There are as of yet no reports of fraud or technical failures, and leaders across the state are ecstatic about the 51.1% percent turnout. It was a measly 38.6% in the 2018 primary and 34.8% two years before that.

For those watching Hawaii News Now in the minutes before and after the closure of the drop boxes at Honolulu Hale at 7 p.m., it was encouraging to see last-minute voters rushing to get their ballots in.

Honolulu City & County Elections Administrator, Rex Quidilla, points to ballots that arrived from the post office to the city elections office to be verified on Friday August 7, 2020. Quidilla said “the (ballot) turnout record is being broken as we speak." (Ronen Zilberman photo Civil Beat)

Honolulu elections administrator Rex Quidilla pointed to ballots that arrived from the Post Office to the city elections office to be verified on Friday. So far, there are no reports of voter fraud or disenfranchisement.

Ronen Zilberman/Civil Beat

But let’s put this in perspective: Out of the 795,248 voters registered this year statewide, nearly half did not vote. Out of a state population of 1.4 million, it’s obvious that a whole lot of eligible adult residents don’t even bother to sign up.

What the 2020 primary especially tells us is that our campaigns are forever changed. In many ways, with ballots mailed out as early as mid-July, the primary season is barely six weeks long.

That has major repercussions for polling, fundraising, advertising, canvassing, debates and endorsements.

Why, for example, spend big money on TV advertisements after many voters have already voted?

Is it necessary to sign-wave on street corners in the final stretch of the campaign, or to participate in political forums?

Even election results were delivered differently — in two electronic printouts rather than four, with a final coming Sunday. Oahu’s final results were delayed until nearly noon until an unexpected additional 18,000 ballots could be processed.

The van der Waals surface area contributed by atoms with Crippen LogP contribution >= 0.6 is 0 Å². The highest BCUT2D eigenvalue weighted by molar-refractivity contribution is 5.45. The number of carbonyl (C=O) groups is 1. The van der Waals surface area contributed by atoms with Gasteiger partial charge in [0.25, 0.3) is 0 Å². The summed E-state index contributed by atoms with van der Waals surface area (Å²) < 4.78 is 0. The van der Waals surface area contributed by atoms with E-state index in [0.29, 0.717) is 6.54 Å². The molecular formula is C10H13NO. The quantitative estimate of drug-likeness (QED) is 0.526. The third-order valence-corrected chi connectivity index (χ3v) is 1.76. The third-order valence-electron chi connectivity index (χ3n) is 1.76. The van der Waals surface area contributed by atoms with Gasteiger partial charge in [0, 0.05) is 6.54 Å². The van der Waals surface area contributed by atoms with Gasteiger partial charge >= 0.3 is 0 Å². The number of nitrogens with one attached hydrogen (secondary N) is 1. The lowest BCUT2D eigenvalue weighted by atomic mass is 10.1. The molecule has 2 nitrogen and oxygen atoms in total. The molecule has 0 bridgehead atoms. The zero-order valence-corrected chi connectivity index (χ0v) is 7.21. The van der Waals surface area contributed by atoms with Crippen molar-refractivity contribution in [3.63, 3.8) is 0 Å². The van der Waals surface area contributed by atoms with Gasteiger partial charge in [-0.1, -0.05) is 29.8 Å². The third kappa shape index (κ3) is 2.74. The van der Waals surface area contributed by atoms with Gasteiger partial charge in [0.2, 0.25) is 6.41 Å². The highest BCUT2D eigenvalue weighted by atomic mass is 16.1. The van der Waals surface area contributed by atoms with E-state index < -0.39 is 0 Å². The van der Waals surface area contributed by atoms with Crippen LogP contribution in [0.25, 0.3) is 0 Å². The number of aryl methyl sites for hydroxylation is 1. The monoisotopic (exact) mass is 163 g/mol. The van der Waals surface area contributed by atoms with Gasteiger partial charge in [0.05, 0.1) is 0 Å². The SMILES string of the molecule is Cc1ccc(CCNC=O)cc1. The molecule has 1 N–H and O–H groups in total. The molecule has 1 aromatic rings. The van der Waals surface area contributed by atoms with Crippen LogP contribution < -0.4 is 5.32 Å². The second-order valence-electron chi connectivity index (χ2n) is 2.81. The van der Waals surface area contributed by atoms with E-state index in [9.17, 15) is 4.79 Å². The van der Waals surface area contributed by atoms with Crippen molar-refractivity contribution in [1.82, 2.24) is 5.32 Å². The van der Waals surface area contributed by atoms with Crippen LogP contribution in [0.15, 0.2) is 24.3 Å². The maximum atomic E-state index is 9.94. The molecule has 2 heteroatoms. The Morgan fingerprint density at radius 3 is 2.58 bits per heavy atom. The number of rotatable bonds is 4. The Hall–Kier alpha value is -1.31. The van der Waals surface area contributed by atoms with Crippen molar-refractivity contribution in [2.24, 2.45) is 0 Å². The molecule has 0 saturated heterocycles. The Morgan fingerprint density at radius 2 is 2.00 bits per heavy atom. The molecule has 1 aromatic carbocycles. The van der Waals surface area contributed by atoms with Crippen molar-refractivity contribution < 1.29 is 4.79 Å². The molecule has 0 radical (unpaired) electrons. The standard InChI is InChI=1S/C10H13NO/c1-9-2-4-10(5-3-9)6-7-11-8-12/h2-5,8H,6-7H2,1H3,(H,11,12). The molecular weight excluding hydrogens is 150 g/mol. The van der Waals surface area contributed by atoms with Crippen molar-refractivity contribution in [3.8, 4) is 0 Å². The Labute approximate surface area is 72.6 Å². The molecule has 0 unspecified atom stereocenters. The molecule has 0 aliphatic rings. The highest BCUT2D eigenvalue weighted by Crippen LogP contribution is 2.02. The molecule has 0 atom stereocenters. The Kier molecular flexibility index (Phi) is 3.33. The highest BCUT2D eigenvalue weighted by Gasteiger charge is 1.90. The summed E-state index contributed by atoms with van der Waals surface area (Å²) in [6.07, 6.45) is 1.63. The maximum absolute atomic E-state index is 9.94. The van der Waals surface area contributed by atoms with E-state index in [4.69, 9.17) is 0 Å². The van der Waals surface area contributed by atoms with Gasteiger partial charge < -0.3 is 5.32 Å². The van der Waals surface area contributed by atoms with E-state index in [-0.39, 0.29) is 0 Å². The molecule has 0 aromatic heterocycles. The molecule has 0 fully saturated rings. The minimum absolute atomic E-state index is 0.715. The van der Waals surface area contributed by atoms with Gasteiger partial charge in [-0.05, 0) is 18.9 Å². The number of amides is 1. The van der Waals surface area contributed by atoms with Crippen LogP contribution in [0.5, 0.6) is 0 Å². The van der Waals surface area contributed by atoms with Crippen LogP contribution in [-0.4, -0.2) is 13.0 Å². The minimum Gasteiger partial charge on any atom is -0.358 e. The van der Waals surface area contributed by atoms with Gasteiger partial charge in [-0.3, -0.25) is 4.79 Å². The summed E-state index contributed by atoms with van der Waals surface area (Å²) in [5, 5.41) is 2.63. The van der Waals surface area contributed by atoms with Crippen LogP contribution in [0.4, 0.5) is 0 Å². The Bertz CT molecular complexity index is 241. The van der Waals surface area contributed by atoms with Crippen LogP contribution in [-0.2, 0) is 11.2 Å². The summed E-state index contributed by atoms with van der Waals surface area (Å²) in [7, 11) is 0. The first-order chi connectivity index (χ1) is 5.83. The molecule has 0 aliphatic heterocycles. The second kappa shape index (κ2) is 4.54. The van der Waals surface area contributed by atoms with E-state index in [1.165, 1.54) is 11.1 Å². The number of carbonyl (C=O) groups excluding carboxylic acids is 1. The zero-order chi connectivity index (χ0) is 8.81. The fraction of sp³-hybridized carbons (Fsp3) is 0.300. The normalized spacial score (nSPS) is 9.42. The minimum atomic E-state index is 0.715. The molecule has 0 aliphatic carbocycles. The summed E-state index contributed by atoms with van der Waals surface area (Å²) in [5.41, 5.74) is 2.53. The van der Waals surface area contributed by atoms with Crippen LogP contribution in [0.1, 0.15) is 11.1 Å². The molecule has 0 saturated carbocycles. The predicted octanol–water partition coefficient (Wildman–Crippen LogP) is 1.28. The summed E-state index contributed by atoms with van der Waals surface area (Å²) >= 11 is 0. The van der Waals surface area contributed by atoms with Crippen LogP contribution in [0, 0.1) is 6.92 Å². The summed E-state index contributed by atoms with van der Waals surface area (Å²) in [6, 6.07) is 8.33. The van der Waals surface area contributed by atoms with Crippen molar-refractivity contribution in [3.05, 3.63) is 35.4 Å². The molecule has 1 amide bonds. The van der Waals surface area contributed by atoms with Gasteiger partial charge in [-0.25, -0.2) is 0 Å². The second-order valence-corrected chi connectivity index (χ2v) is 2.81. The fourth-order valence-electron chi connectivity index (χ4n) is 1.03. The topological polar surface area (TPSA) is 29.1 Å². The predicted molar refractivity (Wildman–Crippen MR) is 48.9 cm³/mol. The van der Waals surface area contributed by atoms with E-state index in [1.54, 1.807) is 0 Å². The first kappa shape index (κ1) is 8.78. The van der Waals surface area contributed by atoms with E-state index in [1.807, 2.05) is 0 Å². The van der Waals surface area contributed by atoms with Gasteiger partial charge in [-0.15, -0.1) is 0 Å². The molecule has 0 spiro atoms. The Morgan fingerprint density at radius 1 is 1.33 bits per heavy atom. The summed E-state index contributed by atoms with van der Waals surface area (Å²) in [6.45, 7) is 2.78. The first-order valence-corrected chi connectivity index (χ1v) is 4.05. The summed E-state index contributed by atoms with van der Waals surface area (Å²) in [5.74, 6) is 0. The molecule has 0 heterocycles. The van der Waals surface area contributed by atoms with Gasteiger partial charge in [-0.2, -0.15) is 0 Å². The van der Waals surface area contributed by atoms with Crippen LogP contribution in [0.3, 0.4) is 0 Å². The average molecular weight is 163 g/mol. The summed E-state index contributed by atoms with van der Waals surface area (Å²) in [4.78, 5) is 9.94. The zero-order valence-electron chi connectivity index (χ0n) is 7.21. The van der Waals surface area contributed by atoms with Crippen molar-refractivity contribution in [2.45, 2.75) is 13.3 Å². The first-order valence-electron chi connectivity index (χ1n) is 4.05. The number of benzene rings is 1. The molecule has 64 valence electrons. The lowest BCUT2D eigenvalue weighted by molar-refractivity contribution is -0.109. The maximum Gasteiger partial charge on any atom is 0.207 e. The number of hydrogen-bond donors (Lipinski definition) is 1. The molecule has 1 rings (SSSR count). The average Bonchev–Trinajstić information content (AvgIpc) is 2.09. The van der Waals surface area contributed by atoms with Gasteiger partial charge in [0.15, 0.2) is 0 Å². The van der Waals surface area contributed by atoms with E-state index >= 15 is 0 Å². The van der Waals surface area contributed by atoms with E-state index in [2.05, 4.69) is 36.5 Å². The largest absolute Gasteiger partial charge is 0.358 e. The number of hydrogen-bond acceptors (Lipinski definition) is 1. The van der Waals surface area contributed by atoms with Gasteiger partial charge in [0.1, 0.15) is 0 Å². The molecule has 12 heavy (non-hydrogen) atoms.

Other changes to our elections may be temporary.

Because of COVID-19, candidates and their supporters could not go door to door and had to wear masks in public. Debates and candidate forums were restricted for social distancing, sometimes resulting in tech-challenged Zoom conferences. And candidates and parties canceled primary night celebrations.

Primary 2020 is now history. But it is also historic.


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About the Author

Chad Blair

Chad Blair is the politics and opinion editor for Civil Beat. You can reach him by email at cblair@civilbeat.org or follow him on Twitter at @chadblairCB.


Latest Comments (0)

If we had ranked voting, we could have skipped all the runoffs.  In fact these non-partisan elections could then take place in November when they should.

TH · 1 month ago

Just one issue with this very thorough report: You suggest that out of a population of 1.4 million, 800,000 registered to vote is not great. Please remember that that 1.4 million people include children and resident aliens (and, theoretically, undocumented aliens, too). 800,000 sounds pretty good. And, sorry to sound like Pollyanna, but over 50% participation in a primary sounds pretty good, too, especially with no presidential, gubernatorial, or senate races on the ballot, and --no offense--no real contest for congress, either.

mattelmhurst · 1 month ago

One of your best yet Chad.  I like the fact that you were very fair and non-biased on this one.  A rare commodity on CB.  Hawaii does need a change in politics in a huge way.  The people are finally wake up I think.  Good Job.  

BasicLogic · 1 month ago